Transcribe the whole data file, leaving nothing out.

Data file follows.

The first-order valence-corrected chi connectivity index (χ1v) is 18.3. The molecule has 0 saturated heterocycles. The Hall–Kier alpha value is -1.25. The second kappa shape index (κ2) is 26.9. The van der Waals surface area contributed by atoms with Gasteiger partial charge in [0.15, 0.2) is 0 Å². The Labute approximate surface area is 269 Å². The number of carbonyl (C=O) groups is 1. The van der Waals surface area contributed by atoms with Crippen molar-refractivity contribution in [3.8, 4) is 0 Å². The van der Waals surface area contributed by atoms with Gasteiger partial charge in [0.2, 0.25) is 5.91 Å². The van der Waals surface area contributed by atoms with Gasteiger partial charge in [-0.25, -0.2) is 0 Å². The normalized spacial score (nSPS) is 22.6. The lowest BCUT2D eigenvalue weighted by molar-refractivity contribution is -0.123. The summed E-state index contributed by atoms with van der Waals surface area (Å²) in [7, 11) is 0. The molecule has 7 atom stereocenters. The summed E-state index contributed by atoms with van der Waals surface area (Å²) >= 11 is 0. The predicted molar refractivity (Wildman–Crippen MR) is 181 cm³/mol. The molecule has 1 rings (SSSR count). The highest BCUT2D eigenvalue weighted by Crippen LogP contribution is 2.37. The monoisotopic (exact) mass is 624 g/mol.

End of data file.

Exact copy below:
The first-order valence-corrected chi connectivity index (χ1v) is 18.3. The molecule has 0 saturated heterocycles. The Hall–Kier alpha value is -1.25. The second kappa shape index (κ2) is 26.9. The van der Waals surface area contributed by atoms with Gasteiger partial charge in [0.15, 0.2) is 0 Å². The Labute approximate surface area is 269 Å². The number of carbonyl (C=O) groups is 1. The van der Waals surface area contributed by atoms with Crippen molar-refractivity contribution in [3.8, 4) is 0 Å². The van der Waals surface area contributed by atoms with Gasteiger partial charge in [0.2, 0.25) is 5.91 Å². The van der Waals surface area contributed by atoms with Gasteiger partial charge in [-0.25, -0.2) is 0 Å². The normalized spacial score (nSPS) is 22.6. The lowest BCUT2D eigenvalue weighted by molar-refractivity contribution is -0.123. The summed E-state index contributed by atoms with van der Waals surface area (Å²) in [7, 11) is 0. The molecule has 7 atom stereocenters. The summed E-state index contributed by atoms with van der Waals surface area (Å²) >= 11 is 0. The predicted molar refractivity (Wildman–Crippen MR) is 181 cm³/mol. The molecule has 1 rings (SSSR count). The highest BCUT2D eigenvalue weighted by Crippen LogP contribution is 2.37. The monoisotopic (exact) mass is 624 g/mol.